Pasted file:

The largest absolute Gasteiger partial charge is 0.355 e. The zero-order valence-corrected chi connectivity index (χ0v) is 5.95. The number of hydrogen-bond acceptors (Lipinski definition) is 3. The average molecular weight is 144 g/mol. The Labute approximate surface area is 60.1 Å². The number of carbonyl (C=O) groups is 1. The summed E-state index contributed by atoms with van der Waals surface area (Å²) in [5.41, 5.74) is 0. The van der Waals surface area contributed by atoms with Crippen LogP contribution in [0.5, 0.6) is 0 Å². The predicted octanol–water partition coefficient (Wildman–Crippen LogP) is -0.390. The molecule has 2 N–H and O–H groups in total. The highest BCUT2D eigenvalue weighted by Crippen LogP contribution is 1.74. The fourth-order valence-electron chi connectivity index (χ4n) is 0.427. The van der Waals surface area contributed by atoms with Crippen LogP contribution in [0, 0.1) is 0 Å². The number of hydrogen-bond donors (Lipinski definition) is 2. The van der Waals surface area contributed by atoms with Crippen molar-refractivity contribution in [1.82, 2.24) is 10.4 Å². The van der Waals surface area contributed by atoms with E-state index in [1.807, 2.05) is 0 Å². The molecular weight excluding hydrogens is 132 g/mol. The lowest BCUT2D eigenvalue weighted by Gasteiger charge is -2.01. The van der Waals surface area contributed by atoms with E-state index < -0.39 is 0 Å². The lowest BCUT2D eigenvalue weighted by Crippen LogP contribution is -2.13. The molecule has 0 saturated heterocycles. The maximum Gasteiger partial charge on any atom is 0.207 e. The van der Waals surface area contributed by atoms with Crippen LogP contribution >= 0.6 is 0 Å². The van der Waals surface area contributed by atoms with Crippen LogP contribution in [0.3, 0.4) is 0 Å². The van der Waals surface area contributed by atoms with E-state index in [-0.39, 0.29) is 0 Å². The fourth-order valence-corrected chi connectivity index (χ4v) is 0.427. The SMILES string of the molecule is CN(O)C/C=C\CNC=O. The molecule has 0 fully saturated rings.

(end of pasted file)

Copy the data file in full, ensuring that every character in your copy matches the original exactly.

The largest absolute Gasteiger partial charge is 0.355 e. The zero-order valence-corrected chi connectivity index (χ0v) is 5.95. The number of hydrogen-bond acceptors (Lipinski definition) is 3. The average molecular weight is 144 g/mol. The Labute approximate surface area is 60.1 Å². The number of carbonyl (C=O) groups is 1. The summed E-state index contributed by atoms with van der Waals surface area (Å²) in [5.41, 5.74) is 0. The van der Waals surface area contributed by atoms with Crippen LogP contribution in [0.5, 0.6) is 0 Å². The predicted octanol–water partition coefficient (Wildman–Crippen LogP) is -0.390. The molecule has 2 N–H and O–H groups in total. The highest BCUT2D eigenvalue weighted by Crippen LogP contribution is 1.74. The fourth-order valence-electron chi connectivity index (χ4n) is 0.427. The van der Waals surface area contributed by atoms with Crippen LogP contribution in [0, 0.1) is 0 Å². The number of hydrogen-bond donors (Lipinski definition) is 2. The van der Waals surface area contributed by atoms with Crippen molar-refractivity contribution in [1.82, 2.24) is 10.4 Å². The van der Waals surface area contributed by atoms with E-state index in [1.807, 2.05) is 0 Å². The molecular weight excluding hydrogens is 132 g/mol. The lowest BCUT2D eigenvalue weighted by Gasteiger charge is -2.01. The van der Waals surface area contributed by atoms with E-state index < -0.39 is 0 Å². The lowest BCUT2D eigenvalue weighted by Crippen LogP contribution is -2.13. The molecule has 0 saturated heterocycles. The maximum Gasteiger partial charge on any atom is 0.207 e. The van der Waals surface area contributed by atoms with Crippen LogP contribution >= 0.6 is 0 Å². The van der Waals surface area contributed by atoms with Crippen LogP contribution in [0.3, 0.4) is 0 Å². The van der Waals surface area contributed by atoms with E-state index in [-0.39, 0.29) is 0 Å². The fourth-order valence-corrected chi connectivity index (χ4v) is 0.427. The SMILES string of the molecule is CN(O)C/C=C\CNC=O. The molecule has 0 fully saturated rings.